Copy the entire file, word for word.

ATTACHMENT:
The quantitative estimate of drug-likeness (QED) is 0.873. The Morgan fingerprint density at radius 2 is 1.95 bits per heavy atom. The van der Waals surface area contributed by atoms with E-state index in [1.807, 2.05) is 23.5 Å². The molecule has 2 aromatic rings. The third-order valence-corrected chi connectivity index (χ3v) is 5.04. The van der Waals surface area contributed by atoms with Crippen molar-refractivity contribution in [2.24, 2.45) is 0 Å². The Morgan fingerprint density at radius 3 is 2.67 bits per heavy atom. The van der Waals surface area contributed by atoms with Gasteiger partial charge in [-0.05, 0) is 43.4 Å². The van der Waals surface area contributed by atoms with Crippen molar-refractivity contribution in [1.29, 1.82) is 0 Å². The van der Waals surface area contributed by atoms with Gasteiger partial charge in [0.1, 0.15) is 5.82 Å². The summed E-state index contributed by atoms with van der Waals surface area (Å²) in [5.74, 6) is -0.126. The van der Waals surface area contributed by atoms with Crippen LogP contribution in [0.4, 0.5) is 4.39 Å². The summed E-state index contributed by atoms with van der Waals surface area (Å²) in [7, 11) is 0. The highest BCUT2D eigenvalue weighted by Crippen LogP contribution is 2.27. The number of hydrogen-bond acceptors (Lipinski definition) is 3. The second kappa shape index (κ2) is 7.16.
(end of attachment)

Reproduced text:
The quantitative estimate of drug-likeness (QED) is 0.873. The Morgan fingerprint density at radius 2 is 1.95 bits per heavy atom. The van der Waals surface area contributed by atoms with E-state index in [1.807, 2.05) is 23.5 Å². The molecule has 2 aromatic rings. The third-order valence-corrected chi connectivity index (χ3v) is 5.04. The van der Waals surface area contributed by atoms with Crippen molar-refractivity contribution in [2.24, 2.45) is 0 Å². The Morgan fingerprint density at radius 3 is 2.67 bits per heavy atom. The van der Waals surface area contributed by atoms with Gasteiger partial charge in [-0.05, 0) is 43.4 Å². The van der Waals surface area contributed by atoms with Crippen molar-refractivity contribution in [1.29, 1.82) is 0 Å². The van der Waals surface area contributed by atoms with Gasteiger partial charge in [0.1, 0.15) is 5.82 Å². The summed E-state index contributed by atoms with van der Waals surface area (Å²) in [5.74, 6) is -0.126. The van der Waals surface area contributed by atoms with Crippen LogP contribution in [0.4, 0.5) is 4.39 Å². The summed E-state index contributed by atoms with van der Waals surface area (Å²) in [7, 11) is 0. The highest BCUT2D eigenvalue weighted by Crippen LogP contribution is 2.27. The number of hydrogen-bond acceptors (Lipinski definition) is 3. The second kappa shape index (κ2) is 7.16.